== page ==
- Highly Motivated - initially it seems by anger. On seeing the poverty on his doorstep in Bangladesh which, the grand economic theories he was teaching at universities appeared unable to fix, his rage steadily began to build.
- Rebellious - Yunus describes how he agreed on paper to stand as a guarantor to loans issued by a bank only to tell the manager once completed that he had no intention of standing over any defaults "He looked at me as if I were crazy, but I wanted that, I wanted to cause some panic in this crazy unjust system. I wanted to be the stick in the wheels that stopped the infernal machine"
- Doggedly Persistent - Yunus's determination is remarkable and a lesson to all. His constant challenging of what he believed to be wrong combined with his own self belief in where he had to go is very compelling.

It becomes clear early on in this book that greatness was almost inevitable for Yunus. His sense of self belief and destiny is almost Churchillian in tone. Like Churchill, success came only after tremendously hard work, dogged determination and huge personal sacrifice.
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on 24 November 2017
Required reading...for just about anybody, but especially those in banking, politics, socio-economic development. The one book Trump and all his followers should read.
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on 9 December 2010
The Grameen Bank story is well known by now, and you don't need to read this book to get an overview of it. Instead the book provides a great insight into Muhammad Yunus and how he grew his vision into a major enterprise. The struggle, the setbacks, the social norms working against him, the established western institutions blocking him etc. All of it is forms a story of how an entrepreneur won his battles to become an established player.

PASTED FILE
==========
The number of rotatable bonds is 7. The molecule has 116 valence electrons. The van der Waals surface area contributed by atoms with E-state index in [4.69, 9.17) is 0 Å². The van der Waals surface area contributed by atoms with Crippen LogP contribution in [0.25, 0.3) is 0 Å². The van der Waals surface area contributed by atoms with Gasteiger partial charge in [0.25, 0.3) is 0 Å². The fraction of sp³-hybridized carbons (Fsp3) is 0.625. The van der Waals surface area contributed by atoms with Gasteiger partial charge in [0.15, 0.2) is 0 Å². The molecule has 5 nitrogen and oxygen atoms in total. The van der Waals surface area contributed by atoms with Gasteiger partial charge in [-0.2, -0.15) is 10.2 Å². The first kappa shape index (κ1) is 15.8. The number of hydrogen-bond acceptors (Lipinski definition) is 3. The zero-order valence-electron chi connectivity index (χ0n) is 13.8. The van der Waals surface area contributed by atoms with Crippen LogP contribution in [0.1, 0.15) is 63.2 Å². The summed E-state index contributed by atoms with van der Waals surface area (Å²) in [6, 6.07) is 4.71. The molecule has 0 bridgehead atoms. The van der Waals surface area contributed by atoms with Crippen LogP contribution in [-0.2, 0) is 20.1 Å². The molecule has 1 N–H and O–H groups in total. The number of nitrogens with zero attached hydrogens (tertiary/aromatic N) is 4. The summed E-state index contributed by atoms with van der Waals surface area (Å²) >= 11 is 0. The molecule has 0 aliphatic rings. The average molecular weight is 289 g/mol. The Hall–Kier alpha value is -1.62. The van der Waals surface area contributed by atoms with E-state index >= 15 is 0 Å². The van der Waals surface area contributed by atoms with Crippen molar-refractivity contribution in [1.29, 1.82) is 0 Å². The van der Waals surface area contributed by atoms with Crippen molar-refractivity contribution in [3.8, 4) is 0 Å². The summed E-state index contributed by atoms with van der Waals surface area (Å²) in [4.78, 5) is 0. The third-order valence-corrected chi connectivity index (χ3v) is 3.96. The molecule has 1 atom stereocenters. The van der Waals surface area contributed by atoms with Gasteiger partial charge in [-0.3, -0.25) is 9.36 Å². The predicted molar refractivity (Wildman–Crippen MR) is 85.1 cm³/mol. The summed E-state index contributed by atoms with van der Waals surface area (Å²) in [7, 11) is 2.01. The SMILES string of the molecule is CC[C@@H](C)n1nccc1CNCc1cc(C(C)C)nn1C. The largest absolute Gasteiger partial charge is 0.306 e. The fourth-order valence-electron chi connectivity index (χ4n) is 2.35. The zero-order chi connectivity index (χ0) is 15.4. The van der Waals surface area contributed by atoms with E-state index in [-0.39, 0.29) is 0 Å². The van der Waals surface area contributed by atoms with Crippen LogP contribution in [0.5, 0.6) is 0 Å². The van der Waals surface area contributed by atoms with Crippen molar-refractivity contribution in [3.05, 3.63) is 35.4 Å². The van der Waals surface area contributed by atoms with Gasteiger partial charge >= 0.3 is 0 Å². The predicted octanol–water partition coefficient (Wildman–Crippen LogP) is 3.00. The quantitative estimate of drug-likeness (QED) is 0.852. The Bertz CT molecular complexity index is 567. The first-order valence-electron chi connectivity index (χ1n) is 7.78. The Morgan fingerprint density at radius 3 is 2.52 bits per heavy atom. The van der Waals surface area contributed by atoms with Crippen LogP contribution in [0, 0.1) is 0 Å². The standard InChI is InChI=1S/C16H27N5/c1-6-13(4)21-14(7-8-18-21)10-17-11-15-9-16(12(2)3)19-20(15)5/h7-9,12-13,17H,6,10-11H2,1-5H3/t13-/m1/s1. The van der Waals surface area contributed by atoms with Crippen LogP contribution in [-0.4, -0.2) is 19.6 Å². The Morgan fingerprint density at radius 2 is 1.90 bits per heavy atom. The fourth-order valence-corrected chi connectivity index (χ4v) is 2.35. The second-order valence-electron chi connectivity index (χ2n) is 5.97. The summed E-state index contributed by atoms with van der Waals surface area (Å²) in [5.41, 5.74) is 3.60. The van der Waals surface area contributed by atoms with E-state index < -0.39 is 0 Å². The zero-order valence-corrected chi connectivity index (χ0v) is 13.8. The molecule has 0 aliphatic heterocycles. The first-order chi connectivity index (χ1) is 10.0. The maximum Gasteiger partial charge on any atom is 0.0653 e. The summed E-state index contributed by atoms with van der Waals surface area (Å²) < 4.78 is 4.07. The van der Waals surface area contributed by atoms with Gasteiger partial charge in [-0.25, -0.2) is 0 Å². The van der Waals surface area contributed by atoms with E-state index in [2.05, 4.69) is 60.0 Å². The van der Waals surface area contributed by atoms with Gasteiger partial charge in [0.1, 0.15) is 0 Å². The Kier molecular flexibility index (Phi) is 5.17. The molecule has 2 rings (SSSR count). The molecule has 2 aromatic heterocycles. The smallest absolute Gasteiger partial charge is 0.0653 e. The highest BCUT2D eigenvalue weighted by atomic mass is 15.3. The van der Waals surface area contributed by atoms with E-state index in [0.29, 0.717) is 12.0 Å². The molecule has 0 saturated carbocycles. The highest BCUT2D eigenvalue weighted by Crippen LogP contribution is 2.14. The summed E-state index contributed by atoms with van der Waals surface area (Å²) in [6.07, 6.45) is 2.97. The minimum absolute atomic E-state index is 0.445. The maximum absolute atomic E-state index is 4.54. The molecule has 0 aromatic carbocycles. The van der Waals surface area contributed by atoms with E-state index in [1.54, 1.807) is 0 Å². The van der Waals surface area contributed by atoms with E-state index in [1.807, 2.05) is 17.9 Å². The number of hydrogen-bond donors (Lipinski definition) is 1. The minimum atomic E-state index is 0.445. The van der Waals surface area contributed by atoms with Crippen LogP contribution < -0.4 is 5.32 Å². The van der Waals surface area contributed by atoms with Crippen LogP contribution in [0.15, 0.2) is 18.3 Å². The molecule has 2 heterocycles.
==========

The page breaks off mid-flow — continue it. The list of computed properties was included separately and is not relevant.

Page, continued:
Perhaps not surprisingly, the book lacks a more critical view of microfinance.
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on 8 May 2015
My other half reads in the loo, I thought he'd never come out!
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on 28 March 2009
If we are going to shift society somewhat we need to read and act on this man's achievements.Written in an easy to read style giving info on the banking system combined with real lives. My own contribution has been to join kiva.org
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on 3 July 2009
A humble account by a remarkable man and his story of creating Grameen Bank; A bank set up to break the poverty cycle Bangladeshis are in thanks to high rates of interest from money-lenders.

A very readable book, it's not about banking in the traditional sense at all so don't let that put you off. Anyone with an interest in 'Third World' issues should read this book as it gives an outline of a shining example of something that works.
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on 8 November 2014
Good
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on 21 September 2013
Let's have a bit of what Mohammad Yunus has created in Bangladesh in the UK. Instead of foodbanks, we need micro finance type banks
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on 12 May 2016
book came with much lower quality than described by producer. not impressed